The Ethiopian Petroleum Enterprise (EPE) is to import coal from South Africa with the aim of securing a sustainable supply of coal as an alternative source of energy for cement factories in Ethiopia.
The move follows the unsuccessful bid by the Ethiopian government to acquire pet coke for cement factories in their production of cement. The Ministry of Industry (MoI) had initially issued a directive earlier this year for cement factories to start using pet coke by June 7, 2011, in a bid to reduce foreign currency spending on Heavy Fuel Oil. Later, it rescinded its directive and set up a task force to explore the importation of coal to Ethiopia.
The task force, which includes representatives from cement factories, the Ministry of Industry, Ethiopian Shipping Lines, the EPE, and the Ethiopian Maritime and Transit Services Enterprise (EMTSE) has been looking at possible imports of coal from countries which have geographic proximity, and institutions capable of importing coal at cost effective prices.
In order to facilitate the import process, the EPE has been tasked to look for companies that can supply coal, and the EMTSE is tasked with preparing an area for unloading the coal cargo.
Public private partnerships, the private sector and the cement manufacturers’ association, were considered as possible alternative institutions that could import and distribute coal. The EPE, however, was finally selected based on its previous experience in importing liquid petroleum and distributing resource equitably according to an expert at MoI.
Except for the Mugher and East Cement factories, which expect to finalise installation of infrastructure to utilise coal power sources by 2013, all 12 cement factories currently have the infrastructure for using coal as an alternative energy source.
From all the cement factories, the highest amount of coal is consumed by the Messebo and Derba Midroc factories, which have the capacity of producing 2.1 million and 2.3 million tonnes on a yearly basis, consuming 272,000tn and 272tn of coal respectively.
So as to ease transport costs, only two cement factories, National and Messebo have been importing coal together for the past few months. They imported 41,000tn of coal last week.
There are about six kinds of coal of which Bituminous is used for electric power generation as well as for different industries such as cement.
Out of the 100 countries which produce coal, the US, Russia and China are the leading countries with proven recoverable coal reserves of 237.2 million tonnes, 157 million tonnes and 114.5 million tonnes, respectively. On the other hand, China, the US, India, Australia and South Africa are the top five producers of the world, while Australia, Indonesia and China are the major exporters, according to a study conducted by the Geological Survey of Ethiopia.
Considering the geographical proximity, degree of caloric value (which is 6,300 kilo calories) and cost effective prices, South Africa has been chosen to import coal through the Port of Djibouti.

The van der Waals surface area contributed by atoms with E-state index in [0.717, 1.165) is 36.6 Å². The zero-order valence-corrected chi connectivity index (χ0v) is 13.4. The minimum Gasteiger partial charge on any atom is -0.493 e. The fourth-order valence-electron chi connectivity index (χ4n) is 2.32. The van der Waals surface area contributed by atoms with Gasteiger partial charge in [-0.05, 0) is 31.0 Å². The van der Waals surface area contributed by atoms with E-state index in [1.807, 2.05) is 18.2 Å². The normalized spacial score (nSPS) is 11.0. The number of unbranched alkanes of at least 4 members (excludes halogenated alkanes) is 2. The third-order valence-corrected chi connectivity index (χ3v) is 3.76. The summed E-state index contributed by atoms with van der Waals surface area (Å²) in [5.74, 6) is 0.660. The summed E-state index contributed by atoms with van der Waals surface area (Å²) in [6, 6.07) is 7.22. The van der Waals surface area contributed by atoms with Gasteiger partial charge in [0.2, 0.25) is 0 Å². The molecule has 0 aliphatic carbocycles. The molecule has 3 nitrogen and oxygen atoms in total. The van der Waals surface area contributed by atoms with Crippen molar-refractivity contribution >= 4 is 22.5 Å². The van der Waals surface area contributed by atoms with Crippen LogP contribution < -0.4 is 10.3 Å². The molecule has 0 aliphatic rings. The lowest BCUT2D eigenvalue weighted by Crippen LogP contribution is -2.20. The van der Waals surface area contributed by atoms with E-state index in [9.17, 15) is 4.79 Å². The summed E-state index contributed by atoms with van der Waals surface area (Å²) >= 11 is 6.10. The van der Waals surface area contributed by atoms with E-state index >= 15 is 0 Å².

About $207 will be spent for each metric ton of coal that is transported from South Africa, of which the Freight on Board (FOB) price is $120 for one metric ton and sea transport price, which is $65 for a metric ton.
Taking proximity and the existence of port facilities into account, the Port of Djibouti, located 927Km from the capital, was selected. The port has three berths used to cover the ship with a maximum width of 12 metres, and the capacity to carry 50,000tn, making the Port of Djibouti a better alternative than the Berbera and Tajura ports in Djibouti, according to the team findings.
Since the port did not have the required facility for unloading the coal, an additional investment is required for the construction of the facility which may cost around $4.8 million , according to research conducted by the Derba Midroc Cement Factory.
The EPE, therefore, has been assigned to prepare human resources and a request for a budget from the government, according to sources.
As a long term solution, however, Berbera Port has been recommended by the team which considered the weather conditions of the area to be more suitable for production and work load to be less than in the Port of Djibouti, where 90pc of the county’s import and export trade is conducted.
Berbera Port, located 937Km from the capital, has the capacity to service one mid sized and three small ships with a capacity of 20,000tn.
Around 468 dump trucks with the capacity of loading 40tn are required to transport the product from ports to the centre for 2011/12. However, the amount of coal estimated to be imported and the number of trucks are not proportional. Derbe Midroc has 300 trucks to carry out transport services, 250 trucks however are yet to be imported.
The annual demand of coal for cement factories for the next four years is estimated to be 693.7 million tonnes; with the annual demand for the 2011/12 fiscal year expected to be 896,500tn, not including the Mugher and East Cement factories which will not begin coal consumption by the end of the year.
Coal was first explored in the 1940s, and Italians were also engaged in exploration during that period according to EGS.
Ethiopia has coal reserves amounting to 628 metric tonnes. The coal deposits are largely located in Illubabur, Oromia Regional State and Semen Shoa, Amhara Regional State.